ORIGINAL FRIDAY NIGHT REPORT: Six years after 36-year-old Harold Felton died in a trench collapse at a West Seattle worksite, his then-employer was sentenced today to 45 days in jail. We last reported on the case in 2018, when Phillip Numrich, owner of Burien-headquartered Alki Construction LLC, became what the state described at the time as ““the first … Washington employer (who) has faced felony charges for a workplace fatality.” He was charged with manslaughter. Earlier this year, in a plea agreement, Numrich pleaded guilty to the reduced charge of attempted reckless endangerment, a gross misdemeanor. The charge carried a maximum sentence of three months in jail; prosecutors agreed to recommend one month. The court file for this afternoon’s hearing includes this letter from state Labor and Industries supporting jail time, which L&I called unprecedented, detailing what its investigation found:
After several days of heavy rainfall, (Numrich) allowed Mr. Felton to enter an eight- to ten-foot deep trench to work on the sewer replacement. It had been raining heavily, but Mr. Numrich had only brought enough shoring (safety equipment) to protect two of the four sides of the trench from a cave-in. It’s common knowledge that soil becomes less stable following heavy rains. While Mr. Felton was working inside the trench, the sides collapsed, burying him under a massive amount of dirt and killing him. The requirements to protect an excavation such as this one have been in place since the 1970s, and are well known to everyone in the industry.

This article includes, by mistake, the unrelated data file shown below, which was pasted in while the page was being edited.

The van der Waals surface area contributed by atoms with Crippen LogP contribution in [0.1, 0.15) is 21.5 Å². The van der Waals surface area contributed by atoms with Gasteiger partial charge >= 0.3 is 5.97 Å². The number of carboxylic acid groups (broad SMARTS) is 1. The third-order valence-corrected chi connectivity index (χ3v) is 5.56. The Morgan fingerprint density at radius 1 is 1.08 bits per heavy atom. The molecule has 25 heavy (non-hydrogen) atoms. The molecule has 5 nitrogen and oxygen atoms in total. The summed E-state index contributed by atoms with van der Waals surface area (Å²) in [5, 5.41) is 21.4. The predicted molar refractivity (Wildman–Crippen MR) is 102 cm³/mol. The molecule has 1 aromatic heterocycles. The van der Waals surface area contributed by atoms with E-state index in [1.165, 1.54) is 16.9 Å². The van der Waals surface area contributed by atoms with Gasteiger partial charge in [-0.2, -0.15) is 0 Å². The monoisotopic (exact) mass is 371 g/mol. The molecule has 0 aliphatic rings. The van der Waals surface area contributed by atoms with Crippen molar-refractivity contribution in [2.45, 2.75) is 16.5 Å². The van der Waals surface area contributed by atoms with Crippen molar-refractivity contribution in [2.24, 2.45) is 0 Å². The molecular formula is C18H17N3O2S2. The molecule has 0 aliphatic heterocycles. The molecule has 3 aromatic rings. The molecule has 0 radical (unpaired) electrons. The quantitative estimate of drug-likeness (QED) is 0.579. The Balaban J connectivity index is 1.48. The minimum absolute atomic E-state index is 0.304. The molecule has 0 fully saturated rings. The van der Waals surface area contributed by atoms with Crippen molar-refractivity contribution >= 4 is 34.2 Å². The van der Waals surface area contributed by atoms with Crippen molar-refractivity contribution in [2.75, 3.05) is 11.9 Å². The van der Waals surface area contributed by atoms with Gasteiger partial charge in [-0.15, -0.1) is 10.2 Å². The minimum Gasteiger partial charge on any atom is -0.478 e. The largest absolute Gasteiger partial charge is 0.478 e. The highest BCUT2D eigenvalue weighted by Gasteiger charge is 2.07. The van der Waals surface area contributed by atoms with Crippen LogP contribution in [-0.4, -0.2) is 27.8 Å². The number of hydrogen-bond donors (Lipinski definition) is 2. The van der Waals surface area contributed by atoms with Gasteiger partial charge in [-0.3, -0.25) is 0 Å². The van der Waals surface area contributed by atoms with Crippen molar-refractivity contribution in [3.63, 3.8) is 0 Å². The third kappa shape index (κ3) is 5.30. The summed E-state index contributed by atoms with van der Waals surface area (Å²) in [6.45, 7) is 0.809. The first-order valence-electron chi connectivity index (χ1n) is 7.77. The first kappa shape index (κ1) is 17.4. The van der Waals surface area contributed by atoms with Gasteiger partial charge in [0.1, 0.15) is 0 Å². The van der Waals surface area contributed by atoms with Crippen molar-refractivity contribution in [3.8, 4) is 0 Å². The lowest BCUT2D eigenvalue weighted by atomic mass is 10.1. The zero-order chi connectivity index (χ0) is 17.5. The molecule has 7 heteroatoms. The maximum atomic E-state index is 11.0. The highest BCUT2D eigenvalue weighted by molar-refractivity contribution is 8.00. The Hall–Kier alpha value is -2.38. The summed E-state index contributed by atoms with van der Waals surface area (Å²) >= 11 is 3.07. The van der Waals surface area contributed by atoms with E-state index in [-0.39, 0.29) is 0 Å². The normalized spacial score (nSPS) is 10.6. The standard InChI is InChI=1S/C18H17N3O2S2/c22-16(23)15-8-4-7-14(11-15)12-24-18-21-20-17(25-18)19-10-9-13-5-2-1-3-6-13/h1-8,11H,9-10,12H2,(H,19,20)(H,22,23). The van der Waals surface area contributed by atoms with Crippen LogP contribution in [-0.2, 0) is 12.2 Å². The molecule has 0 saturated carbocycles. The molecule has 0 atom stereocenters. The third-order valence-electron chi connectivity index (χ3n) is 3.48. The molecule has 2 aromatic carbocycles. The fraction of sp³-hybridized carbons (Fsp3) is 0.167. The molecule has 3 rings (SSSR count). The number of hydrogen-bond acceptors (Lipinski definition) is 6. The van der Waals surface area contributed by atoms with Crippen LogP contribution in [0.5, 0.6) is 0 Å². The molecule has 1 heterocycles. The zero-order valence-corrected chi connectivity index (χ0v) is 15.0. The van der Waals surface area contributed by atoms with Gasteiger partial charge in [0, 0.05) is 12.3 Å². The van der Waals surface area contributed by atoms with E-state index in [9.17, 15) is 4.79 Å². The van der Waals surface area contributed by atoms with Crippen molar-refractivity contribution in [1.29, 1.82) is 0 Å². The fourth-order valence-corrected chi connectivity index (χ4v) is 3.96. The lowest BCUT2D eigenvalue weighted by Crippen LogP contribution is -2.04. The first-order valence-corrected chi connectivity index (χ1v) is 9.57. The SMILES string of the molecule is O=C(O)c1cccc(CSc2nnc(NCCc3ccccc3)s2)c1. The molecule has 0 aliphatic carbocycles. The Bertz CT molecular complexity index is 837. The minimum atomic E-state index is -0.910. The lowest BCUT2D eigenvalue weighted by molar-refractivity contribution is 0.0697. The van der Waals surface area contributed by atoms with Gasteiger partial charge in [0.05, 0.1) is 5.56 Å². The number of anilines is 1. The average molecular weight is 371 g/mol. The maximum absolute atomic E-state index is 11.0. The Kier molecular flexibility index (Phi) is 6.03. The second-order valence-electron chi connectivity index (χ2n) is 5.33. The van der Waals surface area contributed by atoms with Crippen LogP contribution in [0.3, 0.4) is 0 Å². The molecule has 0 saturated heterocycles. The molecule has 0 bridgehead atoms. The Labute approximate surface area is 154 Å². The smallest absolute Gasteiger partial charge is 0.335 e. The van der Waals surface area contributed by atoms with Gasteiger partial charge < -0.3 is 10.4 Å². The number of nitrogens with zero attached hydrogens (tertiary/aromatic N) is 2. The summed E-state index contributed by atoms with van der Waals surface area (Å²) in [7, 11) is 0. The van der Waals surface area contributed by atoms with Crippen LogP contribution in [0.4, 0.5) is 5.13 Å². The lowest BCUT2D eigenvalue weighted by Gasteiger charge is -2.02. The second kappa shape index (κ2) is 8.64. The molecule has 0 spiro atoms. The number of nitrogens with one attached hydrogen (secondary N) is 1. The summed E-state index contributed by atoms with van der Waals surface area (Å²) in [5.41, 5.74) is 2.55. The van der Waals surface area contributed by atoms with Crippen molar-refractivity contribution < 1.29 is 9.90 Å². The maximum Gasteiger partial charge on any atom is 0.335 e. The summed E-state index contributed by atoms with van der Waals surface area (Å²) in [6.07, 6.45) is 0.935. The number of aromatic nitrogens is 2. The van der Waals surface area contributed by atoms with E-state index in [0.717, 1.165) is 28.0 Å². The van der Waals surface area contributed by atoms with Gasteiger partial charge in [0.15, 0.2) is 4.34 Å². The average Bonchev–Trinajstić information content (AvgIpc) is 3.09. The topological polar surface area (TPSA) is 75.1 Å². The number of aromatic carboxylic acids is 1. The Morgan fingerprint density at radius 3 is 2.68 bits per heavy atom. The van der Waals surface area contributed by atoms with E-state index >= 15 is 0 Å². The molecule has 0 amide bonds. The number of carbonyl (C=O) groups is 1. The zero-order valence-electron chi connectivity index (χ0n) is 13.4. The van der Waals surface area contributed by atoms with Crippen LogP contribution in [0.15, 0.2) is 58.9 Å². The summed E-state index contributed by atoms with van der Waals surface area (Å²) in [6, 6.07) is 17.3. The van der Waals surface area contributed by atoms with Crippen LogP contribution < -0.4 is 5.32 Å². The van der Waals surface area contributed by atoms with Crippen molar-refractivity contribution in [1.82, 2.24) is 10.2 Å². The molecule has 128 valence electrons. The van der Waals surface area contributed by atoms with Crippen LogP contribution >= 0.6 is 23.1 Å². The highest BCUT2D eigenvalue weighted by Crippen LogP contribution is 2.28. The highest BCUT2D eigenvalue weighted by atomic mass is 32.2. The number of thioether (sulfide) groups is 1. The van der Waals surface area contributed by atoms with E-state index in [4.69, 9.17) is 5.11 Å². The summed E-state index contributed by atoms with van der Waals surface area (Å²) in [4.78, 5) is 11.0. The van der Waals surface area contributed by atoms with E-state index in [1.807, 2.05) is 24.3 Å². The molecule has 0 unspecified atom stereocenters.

The defense filed a document quoting Mr. Felton’s co-worker at the site as suggesting insufficient shoring was not at fault, but rather “tunneling” done by the victim. Today’s hour-plus-long hearing also incorporated sentencing for a charge to which Numrich’s company agreed to plead guilty, “violation of labor-safety regulation with death resulting.” King County Superior Court Judge Michael Diaz ordered the 45-day sentence for Numrich on the attempted-reckless-endangerment charge; the sentencing minutes don’t show whether a fine was ordered for the company charge, but the plea bargain included a state recommendation that he be fined $100,000. (We’ll follow up Monday for additional details.)
ADDED MONDAY: Court documents that weren’t available until today show that the judge ordered a $25,000 fine.